John Feehery: Speaking Engagements


Misdirected Call for Bigger Government

Posted on May 22, 2013

Sometimes the private sector does it to itself.

That’s what makes Washington such a confounding place to do business.

Purists like to talk about how the government shouldn’t get involved picking winners and losers.

It is a nice thought.  But making that nice thought reality is not always possible.

From outside the beltway, it looks so simple.  Those damn politicians, who think they are holier than thou, get their sense of glory by regulating the poor old business sector, an innocent bystander that would act efficiently if only the government would stay out of their business.

Sometimes, though, some bad actors in the business community require politicians to step in.  And sometimes, businesses come to Washington to achieve a strategic advantage.

And sometimes, when they do that, they make it more difficult on themselves.

There are plenty of examples where government needs to set common-sense rules of the road to promote commerce.  Food safety is a good example of that.  So is pollution control.

But sometimes, some businesses try to use politicians to skew the rules to help them achieve short-term objectives.

An example of that comes with what community banks are trying to do to national banks.

The Independent Community Bankers are at war with banks that are big enough to serve a global audience.

They just released a report that calls for these big banks to be required by the government to set aside an unrealistic amount of money in their vaults or to be broken up by government fiat.

They say that because these banks are too big, they have an unfair advantage in the marketplace.

As the ATT commercials point out, bigger is usually better, but that is not always the case.   And indeed, the banking marketplace is diverse enough to have banks of all shapes and sizes.

But having global banks has real advantages for the American business community.  They tend to be much more stable in economic downturns, they have the capital to help finance really big deals, they make the majority of home loans in this country, they make the vast majority of small business loans, and they provide essential services to the global economy.

Anybody who has ever watched “It’s a Wonderful Life,” understands why setting capital standards too high will hinder lending and stifle economic growth.  Who can forget the scene when Jimmy Stewart tried to explain to his panicked neighbors why he didn’t have all the money that was in everybody’s accounts in the Savings and Loan, because he had lent it out to help finance the American dream for all of his customers.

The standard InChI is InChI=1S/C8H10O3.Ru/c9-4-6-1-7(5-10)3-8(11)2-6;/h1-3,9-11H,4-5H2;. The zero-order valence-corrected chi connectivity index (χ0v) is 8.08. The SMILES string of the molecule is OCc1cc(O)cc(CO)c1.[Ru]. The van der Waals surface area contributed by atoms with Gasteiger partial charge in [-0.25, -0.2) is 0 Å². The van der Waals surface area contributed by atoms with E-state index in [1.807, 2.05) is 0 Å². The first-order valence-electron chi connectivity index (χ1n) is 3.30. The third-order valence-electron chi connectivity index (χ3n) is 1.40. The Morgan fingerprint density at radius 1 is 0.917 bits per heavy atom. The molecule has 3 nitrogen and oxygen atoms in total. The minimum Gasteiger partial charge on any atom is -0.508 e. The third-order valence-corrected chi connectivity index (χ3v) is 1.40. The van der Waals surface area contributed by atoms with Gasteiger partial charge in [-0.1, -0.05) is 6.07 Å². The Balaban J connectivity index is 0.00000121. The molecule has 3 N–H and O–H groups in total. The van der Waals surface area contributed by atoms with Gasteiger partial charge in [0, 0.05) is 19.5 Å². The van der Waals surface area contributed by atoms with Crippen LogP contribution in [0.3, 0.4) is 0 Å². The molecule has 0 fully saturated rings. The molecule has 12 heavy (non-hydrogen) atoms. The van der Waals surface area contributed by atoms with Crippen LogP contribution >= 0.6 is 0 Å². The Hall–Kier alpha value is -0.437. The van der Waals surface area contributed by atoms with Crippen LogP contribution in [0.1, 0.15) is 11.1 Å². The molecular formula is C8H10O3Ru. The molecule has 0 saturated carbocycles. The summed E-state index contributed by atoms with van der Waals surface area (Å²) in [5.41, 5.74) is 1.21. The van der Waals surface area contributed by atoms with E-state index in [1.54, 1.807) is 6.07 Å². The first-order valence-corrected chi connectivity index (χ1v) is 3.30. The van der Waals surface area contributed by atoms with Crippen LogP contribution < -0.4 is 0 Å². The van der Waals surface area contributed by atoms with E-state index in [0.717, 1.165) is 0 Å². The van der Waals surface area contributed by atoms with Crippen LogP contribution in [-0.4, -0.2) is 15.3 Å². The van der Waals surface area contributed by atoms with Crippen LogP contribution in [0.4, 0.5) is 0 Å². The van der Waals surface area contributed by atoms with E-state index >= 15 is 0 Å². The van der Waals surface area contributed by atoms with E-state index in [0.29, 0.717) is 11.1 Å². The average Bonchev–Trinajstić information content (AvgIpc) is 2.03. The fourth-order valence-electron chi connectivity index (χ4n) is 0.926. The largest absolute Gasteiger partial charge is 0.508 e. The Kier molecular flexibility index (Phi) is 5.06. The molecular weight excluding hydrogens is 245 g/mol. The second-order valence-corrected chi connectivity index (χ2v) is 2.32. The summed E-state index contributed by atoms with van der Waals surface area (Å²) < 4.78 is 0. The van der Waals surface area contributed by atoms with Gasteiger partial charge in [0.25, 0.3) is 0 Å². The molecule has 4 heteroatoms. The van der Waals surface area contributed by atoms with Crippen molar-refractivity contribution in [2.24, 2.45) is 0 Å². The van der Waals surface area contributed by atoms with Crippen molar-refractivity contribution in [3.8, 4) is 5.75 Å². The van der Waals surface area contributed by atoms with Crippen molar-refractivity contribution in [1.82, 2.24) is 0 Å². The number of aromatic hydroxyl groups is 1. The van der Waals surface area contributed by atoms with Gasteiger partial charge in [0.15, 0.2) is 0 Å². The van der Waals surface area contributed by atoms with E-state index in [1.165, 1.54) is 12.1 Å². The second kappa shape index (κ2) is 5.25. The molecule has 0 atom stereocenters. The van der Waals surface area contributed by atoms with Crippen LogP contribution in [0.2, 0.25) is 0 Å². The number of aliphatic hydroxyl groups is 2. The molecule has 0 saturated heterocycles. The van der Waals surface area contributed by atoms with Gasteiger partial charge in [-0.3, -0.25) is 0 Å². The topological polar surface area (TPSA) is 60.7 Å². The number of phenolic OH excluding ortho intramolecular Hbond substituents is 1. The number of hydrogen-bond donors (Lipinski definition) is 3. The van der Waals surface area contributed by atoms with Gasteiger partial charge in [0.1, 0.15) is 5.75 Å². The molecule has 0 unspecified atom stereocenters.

It’s the same things with the entire banking industry, big and small.  Requiring an unnecessary amount of capital in big banks would have a disproportionately negative impact on the American economy.

But that is exactly what the ICBA is demanding that policy makers do to the bigger banks.  And the reason is pretty simple.  They want them to have to face more regulations in the hopes that the smaller banks will have a competitive advantage.

Now remember, that the ICBA is the same group that helped to facilitate the passage of Dodd-Frank in the hopes that would give them a competitive advantage over the bigger banks.  But it turns out that Dodd-Frank is actually making it harder for smaller banks to do their jobs of lending to consumers, and it has actually helped make job creation more difficult as a result.

This is dangerous ground.

The ICBA obviously believes that the government is so finely tuned, so efficient, so precise that it can call for limited government regulation that will only hurt their competitors and not their members.  But experience dictates another outcome.  Usually, when a business sector calls for the government to step in on their behalf, it ends up stepping all over the place, and who know where it ends up.

I am not a purist.  I believe that government does have a limited yet important role in regulating the marketplace and protecting consumers.

But when a part of the business community attempts to screw its competition by going to the government to set favorable rules, they usually end up screwing themselves.

The ICBA ought to stick to its knitting and quit trying to stick it to the big banks.  They aren’t doing themselves any favors by calling for a massive intrusion of big government into their industry.